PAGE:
And let's be real: Even if we hadn't doubled any of the recipes, there would have been plenty of food (the Cherry Spice Cake Trifle alone includes 20 full servings!). But still, we doubled. And doubled. And doubled.
One of the dishes we decided to double was this Butter Pecan-Toffee Pie. And it's the one case where we're really glad that we did.
Selecting the menu for our Fakesgiving is a difficult task.
First off, there are more than 200 recipes from which to choose. But we consider each one, and start to strike dishes off the list. The first hundred fall away easily (for the kind of meal we're doing, we're not going to do an elaborate seafood buffet as an appetizer, but we appreciate that you would, Martha).
But then it starts to get more difficult. We think about the kind of menu we want (two turkeys? three stuffings?) and we impose a limit on the number of dishes (20 is manageable; 25 might end our relationship).
Eventually we get down to 40 to 50 recipes. At this point, we're looking for variety (something fresh or green, at least one potato dish) and we don't want to make a dish that's too similar to dishes we've made before (for this reason, no Brussels sprouts ended up on this year's menu -- Brussels are well covered on Our Favorite Holiday Recipes). Plus, we want a few dishes that really push us out of our Thanksgiving comfort zone.
Far beyond our comfort zone lies this Tex-Mex Green Bean Casserole. It was on, and then off, and then back on the list. It was definitely the most unusual of all the dishes we made this year. It was a gamble.
Sometimes, gambles pay off. This is not one of those times.
220 Thanksgiving Recipes from 10 Leading Food Magazines
Yesterday, we were all about the trends, sharing what's in and what's out for this year's Thanksgiving feast.
Today, it's all about the recipes. Below, we've categorized all 220 recipes from the 10 magazines we're tracking this year.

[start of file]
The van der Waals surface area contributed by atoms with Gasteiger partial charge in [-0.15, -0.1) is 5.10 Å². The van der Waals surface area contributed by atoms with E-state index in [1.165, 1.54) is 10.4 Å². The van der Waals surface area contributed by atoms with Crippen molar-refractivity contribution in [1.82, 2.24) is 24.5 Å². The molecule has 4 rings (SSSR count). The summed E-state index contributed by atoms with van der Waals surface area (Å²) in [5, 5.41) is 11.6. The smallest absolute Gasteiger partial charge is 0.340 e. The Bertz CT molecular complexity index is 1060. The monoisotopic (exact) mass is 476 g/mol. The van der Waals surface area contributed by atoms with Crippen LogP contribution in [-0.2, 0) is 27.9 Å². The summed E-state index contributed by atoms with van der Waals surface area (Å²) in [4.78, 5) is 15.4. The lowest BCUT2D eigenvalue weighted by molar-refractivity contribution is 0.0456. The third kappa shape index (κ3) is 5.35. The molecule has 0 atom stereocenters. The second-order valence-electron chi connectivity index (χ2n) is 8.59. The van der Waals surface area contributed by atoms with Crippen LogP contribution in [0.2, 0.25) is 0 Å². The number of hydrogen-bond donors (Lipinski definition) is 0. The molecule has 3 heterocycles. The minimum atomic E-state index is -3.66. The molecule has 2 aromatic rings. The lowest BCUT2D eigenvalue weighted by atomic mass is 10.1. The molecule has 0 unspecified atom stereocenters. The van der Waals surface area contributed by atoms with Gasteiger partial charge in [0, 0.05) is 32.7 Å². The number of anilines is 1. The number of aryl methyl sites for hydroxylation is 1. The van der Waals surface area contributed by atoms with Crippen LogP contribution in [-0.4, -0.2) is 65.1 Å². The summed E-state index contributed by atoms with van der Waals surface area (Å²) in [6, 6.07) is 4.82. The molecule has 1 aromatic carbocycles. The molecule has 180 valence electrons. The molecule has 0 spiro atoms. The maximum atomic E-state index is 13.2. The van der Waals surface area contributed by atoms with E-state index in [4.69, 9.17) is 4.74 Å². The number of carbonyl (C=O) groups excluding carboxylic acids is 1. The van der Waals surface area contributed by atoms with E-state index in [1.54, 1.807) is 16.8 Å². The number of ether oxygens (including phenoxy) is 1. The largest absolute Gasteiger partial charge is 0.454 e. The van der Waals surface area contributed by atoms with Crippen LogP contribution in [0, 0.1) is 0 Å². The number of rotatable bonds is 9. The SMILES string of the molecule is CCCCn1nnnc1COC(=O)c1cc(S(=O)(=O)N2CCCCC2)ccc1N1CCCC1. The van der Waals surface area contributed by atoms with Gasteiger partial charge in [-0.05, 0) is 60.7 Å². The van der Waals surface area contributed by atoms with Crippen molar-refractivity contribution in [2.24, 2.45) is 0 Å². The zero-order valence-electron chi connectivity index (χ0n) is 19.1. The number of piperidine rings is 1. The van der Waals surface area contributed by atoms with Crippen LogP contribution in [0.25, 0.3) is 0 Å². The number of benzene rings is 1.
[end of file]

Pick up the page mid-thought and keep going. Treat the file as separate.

Of course, the November issues of these magazines feature many more recipes than this -- in order to make this list, the recipe had to be part of an explicit feature about Thanksgiving. (If a recipe doesn't have a hyperlink, it means it isn't yet available online.)
Explore the list and share your thoughts: What sounds amazing? What sounds too wacky for your table? What might you try for this year's feast? Let us know in the comments -- and happy cooking!
If you're unfamiliar, it's a BBC show that's rebroadcast on PBS here in the U.S. It's home cooks taking on weekly baking challenges, but it's perhaps the most pleasant, drama-free reality television we've ever encountered.
Don't expect anyone to throw a pie here: It's all incredibly civil and absolutely delightful. Each episode features 3 baking challenges, and someone -- or sometimes two people, depending on the whims of the judges -- goes home.
The judges, whose names are Mary Berry and Paul Hollywood (yes, really), are keen but kind in their critiques.
In episode 2 of this season, the contestants were asked to make English Muffins (and yes, they referred to them as "English Muffins," even though they're in England). Here's what the judges were looking for: beautifully browned tops, with browned bottoms and white around the edges. Soft texture, with a good crumb structure and a muffin that's baked all the way through. As Mary put it: "I love the feel when I touch them, the sort of squidge at the sides."
We don't know much about squidge, but we were inspired. And then lo and behold, Food Network Magazine had a feature about making English Muffins at home. We dusted off our baking gloves and got to work.